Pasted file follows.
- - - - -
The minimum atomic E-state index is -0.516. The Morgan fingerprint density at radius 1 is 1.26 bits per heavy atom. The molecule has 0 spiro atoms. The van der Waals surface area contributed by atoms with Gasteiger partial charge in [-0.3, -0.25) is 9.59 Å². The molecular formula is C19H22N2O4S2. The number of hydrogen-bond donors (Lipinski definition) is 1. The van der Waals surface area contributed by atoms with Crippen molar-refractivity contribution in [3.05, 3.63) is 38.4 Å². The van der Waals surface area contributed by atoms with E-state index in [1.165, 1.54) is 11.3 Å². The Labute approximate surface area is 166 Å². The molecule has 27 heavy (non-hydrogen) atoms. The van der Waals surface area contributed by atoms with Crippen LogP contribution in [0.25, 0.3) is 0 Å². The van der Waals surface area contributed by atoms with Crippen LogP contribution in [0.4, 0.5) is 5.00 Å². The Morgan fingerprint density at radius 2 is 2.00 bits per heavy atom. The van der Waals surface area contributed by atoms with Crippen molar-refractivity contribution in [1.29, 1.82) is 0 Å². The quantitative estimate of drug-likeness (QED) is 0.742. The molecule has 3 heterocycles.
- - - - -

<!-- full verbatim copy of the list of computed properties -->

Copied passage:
The minimum atomic E-state index is -0.516. The Morgan fingerprint density at radius 1 is 1.26 bits per heavy atom. The molecule has 0 spiro atoms. The van der Waals surface area contributed by atoms with Gasteiger partial charge in [-0.3, -0.25) is 9.59 Å². The molecular formula is C19H22N2O4S2. The number of hydrogen-bond donors (Lipinski definition) is 1. The van der Waals surface area contributed by atoms with Crippen molar-refractivity contribution in [3.05, 3.63) is 38.4 Å². The van der Waals surface area contributed by atoms with E-state index in [1.165, 1.54) is 11.3 Å². The Labute approximate surface area is 166 Å². The molecule has 27 heavy (non-hydrogen) atoms. The van der Waals surface area contributed by atoms with Crippen LogP contribution in [0.25, 0.3) is 0 Å². The van der Waals surface area contributed by atoms with Crippen LogP contribution in [0.4, 0.5) is 5.00 Å². The Morgan fingerprint density at radius 2 is 2.00 bits per heavy atom. The van der Waals surface area contributed by atoms with Crippen molar-refractivity contribution in [1.29, 1.82) is 0 Å². The quantitative estimate of drug-likeness (QED) is 0.742. The molecule has 3 heterocycles.